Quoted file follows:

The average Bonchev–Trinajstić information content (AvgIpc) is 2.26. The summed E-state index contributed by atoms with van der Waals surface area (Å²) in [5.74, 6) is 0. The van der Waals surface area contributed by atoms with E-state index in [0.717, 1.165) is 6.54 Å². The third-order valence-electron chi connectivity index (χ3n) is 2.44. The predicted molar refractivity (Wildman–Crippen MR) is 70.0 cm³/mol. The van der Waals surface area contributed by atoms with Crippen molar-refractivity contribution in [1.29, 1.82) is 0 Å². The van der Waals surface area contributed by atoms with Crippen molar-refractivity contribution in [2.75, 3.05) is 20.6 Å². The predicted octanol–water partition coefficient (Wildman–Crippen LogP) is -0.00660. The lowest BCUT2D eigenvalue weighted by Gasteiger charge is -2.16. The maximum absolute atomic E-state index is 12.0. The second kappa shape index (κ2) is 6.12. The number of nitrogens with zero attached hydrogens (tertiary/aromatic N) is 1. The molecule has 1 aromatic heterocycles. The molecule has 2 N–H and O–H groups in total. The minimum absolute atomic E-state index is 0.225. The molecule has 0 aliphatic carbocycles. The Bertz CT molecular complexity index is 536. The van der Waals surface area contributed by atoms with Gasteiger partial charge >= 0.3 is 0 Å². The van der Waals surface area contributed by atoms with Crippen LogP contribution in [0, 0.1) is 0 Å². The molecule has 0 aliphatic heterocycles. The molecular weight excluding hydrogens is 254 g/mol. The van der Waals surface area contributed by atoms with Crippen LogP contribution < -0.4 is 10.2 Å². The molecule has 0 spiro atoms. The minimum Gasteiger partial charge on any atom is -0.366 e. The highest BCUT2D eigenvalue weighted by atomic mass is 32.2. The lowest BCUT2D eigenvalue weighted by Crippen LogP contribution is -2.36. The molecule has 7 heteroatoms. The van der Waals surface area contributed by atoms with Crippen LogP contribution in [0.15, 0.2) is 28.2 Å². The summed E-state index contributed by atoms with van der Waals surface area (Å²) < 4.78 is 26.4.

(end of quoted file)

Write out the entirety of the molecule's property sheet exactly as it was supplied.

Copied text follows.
The average Bonchev–Trinajstić information content (AvgIpc) is 2.26. The summed E-state index contributed by atoms with van der Waals surface area (Å²) in [5.74, 6) is 0. The van der Waals surface area contributed by atoms with E-state index in [0.717, 1.165) is 6.54 Å². The third-order valence-electron chi connectivity index (χ3n) is 2.44. The predicted molar refractivity (Wildman–Crippen MR) is 70.0 cm³/mol. The van der Waals surface area contributed by atoms with Crippen molar-refractivity contribution in [1.29, 1.82) is 0 Å². The van der Waals surface area contributed by atoms with Crippen molar-refractivity contribution in [2.75, 3.05) is 20.6 Å². The predicted octanol–water partition coefficient (Wildman–Crippen LogP) is -0.00660. The lowest BCUT2D eigenvalue weighted by Gasteiger charge is -2.16. The maximum absolute atomic E-state index is 12.0. The second kappa shape index (κ2) is 6.12. The number of nitrogens with zero attached hydrogens (tertiary/aromatic N) is 1. The molecule has 1 aromatic heterocycles. The molecule has 2 N–H and O–H groups in total. The minimum absolute atomic E-state index is 0.225. The molecule has 0 aliphatic carbocycles. The Bertz CT molecular complexity index is 536. The van der Waals surface area contributed by atoms with Gasteiger partial charge >= 0.3 is 0 Å². The van der Waals surface area contributed by atoms with Crippen LogP contribution in [0, 0.1) is 0 Å². The molecule has 0 aliphatic heterocycles. The molecular weight excluding hydrogens is 254 g/mol. The van der Waals surface area contributed by atoms with Crippen LogP contribution < -0.4 is 10.2 Å². The molecule has 0 spiro atoms. The minimum Gasteiger partial charge on any atom is -0.366 e. The highest BCUT2D eigenvalue weighted by atomic mass is 32.2. The lowest BCUT2D eigenvalue weighted by Crippen LogP contribution is -2.36. The molecule has 7 heteroatoms. The van der Waals surface area contributed by atoms with Crippen LogP contribution in [0.15, 0.2) is 28.2 Å². The summed E-state index contributed by atoms with van der Waals surface area (Å²) < 4.78 is 26.4.